Sustainability isn't just the right thing to do. By “seeing green” you can stretch your infrastructure dollars, which allows you to do more with less. In 2008, the East Bay Municipal Utility District (EBMUD) adopted a sustainability policy. Since that time, EBMUD has
worked to incorporate sustainability into the planning, design and construction of its infrastructure projects and into the choice of materials used in the operation and maintenance of its facilities. This approach has not only reduced environmental impacts and minimized community impacts,
but also resulted in tangible cost savings. This paper presents concepts for utilities to successfully apply green building techniques to maximize capital budget dollars and improve community relationships.
Green building practices have been evolving for years. In some areas, such as paper,
carpeting, and metals, specifications based on recycling and sustainability have been mainstream for decades. Other areas are less established, and adoption has been hindered by higher prices and lack of a proven track record. In the past few years, however, the state of green building seems
to have passed a tipping point: prices are becoming competitive, reliability concerns have been largely assuaged, and code standards are emerging. Agencies that invest in green infrastructure may find they are able to harvest additional benefits beyond the initial environmental benefits. Written
policies, when coupled with strong technical efforts, help instill a culture of sustainability, which then shapes efficient planning, design, construction and operations.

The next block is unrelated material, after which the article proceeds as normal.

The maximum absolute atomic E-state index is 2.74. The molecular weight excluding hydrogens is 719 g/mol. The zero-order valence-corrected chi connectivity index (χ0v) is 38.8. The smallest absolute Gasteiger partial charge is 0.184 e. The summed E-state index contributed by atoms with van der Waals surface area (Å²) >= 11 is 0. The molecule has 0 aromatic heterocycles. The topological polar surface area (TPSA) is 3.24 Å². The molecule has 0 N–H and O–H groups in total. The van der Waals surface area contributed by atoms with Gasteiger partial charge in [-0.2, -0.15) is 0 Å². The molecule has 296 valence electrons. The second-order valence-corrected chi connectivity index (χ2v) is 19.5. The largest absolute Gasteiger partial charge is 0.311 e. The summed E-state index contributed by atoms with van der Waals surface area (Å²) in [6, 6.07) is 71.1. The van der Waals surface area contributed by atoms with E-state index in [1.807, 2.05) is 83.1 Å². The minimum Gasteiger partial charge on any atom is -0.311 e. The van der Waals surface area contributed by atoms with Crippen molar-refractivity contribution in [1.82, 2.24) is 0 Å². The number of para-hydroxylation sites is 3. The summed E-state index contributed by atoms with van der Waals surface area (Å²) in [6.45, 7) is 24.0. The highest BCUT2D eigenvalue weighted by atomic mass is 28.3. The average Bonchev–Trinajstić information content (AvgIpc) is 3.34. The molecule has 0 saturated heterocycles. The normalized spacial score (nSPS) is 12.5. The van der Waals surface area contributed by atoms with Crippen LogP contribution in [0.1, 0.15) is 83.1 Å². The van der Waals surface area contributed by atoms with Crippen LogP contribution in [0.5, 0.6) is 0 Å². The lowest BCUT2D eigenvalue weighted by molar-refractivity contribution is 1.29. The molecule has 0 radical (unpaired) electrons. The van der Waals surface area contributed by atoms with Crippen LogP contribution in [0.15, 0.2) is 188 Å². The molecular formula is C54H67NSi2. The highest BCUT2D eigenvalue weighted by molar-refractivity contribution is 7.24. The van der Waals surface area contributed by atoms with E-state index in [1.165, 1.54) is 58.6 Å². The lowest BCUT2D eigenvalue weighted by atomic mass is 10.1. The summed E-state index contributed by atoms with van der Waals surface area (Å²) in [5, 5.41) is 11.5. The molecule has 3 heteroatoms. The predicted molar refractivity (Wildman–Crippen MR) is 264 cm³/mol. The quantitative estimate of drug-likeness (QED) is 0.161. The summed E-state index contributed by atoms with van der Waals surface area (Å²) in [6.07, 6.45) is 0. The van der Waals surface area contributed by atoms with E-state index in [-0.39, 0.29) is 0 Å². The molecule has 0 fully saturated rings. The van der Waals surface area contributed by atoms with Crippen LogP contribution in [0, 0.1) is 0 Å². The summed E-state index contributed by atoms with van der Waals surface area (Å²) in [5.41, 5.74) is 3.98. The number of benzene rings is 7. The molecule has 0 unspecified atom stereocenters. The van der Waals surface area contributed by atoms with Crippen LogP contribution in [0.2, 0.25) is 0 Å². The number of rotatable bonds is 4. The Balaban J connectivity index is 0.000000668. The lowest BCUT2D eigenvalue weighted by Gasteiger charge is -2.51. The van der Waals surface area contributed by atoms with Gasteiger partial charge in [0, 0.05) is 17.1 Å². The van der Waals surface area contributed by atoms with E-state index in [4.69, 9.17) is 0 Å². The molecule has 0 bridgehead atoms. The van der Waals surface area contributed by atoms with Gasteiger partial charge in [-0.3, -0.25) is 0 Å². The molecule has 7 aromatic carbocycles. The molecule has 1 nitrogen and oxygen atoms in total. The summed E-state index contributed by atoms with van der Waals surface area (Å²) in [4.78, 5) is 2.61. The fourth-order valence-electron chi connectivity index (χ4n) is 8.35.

EBMUD has implemented sustainable design into several projects, reducing their initial cost as well as their on-going
operations and maintenance costs. By looking holistically at a project, there are many opportunities for taking a greener approach. The tried-and-true “reduce, reuse, recycle” approach can be successfully applied to water system projects. For example, a sustainable building might
be planned first of all to reduce energy consumption, then to recover energy onsite.
This paper presents case studies on building, reservoir, and pipeline projects that have realized savings due to green building practices. These projects include:
• A 17.6 MG storage reservoir replacement,
which incorporated on-site materials recycling to save countless truck trips through narrow streets in a residential community.
• Two Microturbine and PV Projects at administrative facilities, which have reduced EBMUD's use of electrical power
• EBMUD's first net-zero
energy building, which incorporated a solar power system, a night-sky evaporative chiller system, an earth-tube heating and cooling system, graywater irrigation, and a lighting control system that minimizes lighting use, while taking advantage of the building's extensive natural lighting.
of the lessons learned by EBMUD would help other water and wastewater utilities advance their sustainability efforts.
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